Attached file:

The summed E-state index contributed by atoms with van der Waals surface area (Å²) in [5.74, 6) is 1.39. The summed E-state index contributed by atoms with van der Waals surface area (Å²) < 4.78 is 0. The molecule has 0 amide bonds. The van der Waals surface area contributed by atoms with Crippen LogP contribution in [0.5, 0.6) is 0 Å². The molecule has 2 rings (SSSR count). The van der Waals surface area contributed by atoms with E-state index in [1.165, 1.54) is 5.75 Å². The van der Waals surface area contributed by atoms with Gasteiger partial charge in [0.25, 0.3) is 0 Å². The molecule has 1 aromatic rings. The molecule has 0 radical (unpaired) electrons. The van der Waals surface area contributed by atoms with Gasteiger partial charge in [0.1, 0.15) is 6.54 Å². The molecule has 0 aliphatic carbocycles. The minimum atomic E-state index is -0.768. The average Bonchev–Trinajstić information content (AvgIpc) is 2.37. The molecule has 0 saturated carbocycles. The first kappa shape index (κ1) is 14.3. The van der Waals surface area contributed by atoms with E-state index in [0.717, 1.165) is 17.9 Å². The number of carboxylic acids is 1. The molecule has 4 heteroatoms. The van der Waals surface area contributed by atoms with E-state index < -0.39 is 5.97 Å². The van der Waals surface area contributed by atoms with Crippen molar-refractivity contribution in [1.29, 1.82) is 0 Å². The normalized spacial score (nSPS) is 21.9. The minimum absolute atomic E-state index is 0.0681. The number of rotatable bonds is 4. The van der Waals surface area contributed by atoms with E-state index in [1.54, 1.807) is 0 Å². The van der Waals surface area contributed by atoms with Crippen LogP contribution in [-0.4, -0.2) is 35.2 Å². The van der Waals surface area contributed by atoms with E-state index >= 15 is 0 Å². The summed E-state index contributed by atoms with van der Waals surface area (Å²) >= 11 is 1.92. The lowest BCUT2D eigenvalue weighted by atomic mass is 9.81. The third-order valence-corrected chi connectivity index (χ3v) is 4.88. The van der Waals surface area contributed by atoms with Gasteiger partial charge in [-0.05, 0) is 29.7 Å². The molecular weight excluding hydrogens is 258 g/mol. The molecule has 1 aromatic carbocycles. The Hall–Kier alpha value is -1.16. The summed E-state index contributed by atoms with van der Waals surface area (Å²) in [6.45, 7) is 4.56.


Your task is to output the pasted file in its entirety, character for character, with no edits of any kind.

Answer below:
The summed E-state index contributed by atoms with van der Waals surface area (Å²) in [5.74, 6) is 1.39. The summed E-state index contributed by atoms with van der Waals surface area (Å²) < 4.78 is 0. The molecule has 0 amide bonds. The van der Waals surface area contributed by atoms with Crippen LogP contribution in [0.5, 0.6) is 0 Å². The molecule has 2 rings (SSSR count). The van der Waals surface area contributed by atoms with E-state index in [1.165, 1.54) is 5.75 Å². The van der Waals surface area contributed by atoms with Gasteiger partial charge in [0.25, 0.3) is 0 Å². The molecule has 1 aromatic rings. The molecule has 0 radical (unpaired) electrons. The van der Waals surface area contributed by atoms with Gasteiger partial charge in [0.1, 0.15) is 6.54 Å². The molecule has 0 aliphatic carbocycles. The minimum atomic E-state index is -0.768. The average Bonchev–Trinajstić information content (AvgIpc) is 2.37. The molecule has 0 saturated carbocycles. The first kappa shape index (κ1) is 14.3. The van der Waals surface area contributed by atoms with E-state index in [0.717, 1.165) is 17.9 Å². The number of carboxylic acids is 1. The molecule has 4 heteroatoms. The van der Waals surface area contributed by atoms with E-state index < -0.39 is 5.97 Å². The van der Waals surface area contributed by atoms with Crippen molar-refractivity contribution in [1.29, 1.82) is 0 Å². The normalized spacial score (nSPS) is 21.9. The minimum absolute atomic E-state index is 0.0681. The number of rotatable bonds is 4. The van der Waals surface area contributed by atoms with E-state index in [1.54, 1.807) is 0 Å². The van der Waals surface area contributed by atoms with Crippen LogP contribution in [-0.4, -0.2) is 35.2 Å². The van der Waals surface area contributed by atoms with E-state index >= 15 is 0 Å². The summed E-state index contributed by atoms with van der Waals surface area (Å²) >= 11 is 1.92. The lowest BCUT2D eigenvalue weighted by atomic mass is 9.81. The third-order valence-corrected chi connectivity index (χ3v) is 4.88. The van der Waals surface area contributed by atoms with Gasteiger partial charge in [-0.05, 0) is 29.7 Å². The molecular weight excluding hydrogens is 258 g/mol. The molecule has 1 aromatic carbocycles. The Hall–Kier alpha value is -1.16. The summed E-state index contributed by atoms with van der Waals surface area (Å²) in [6.45, 7) is 4.56.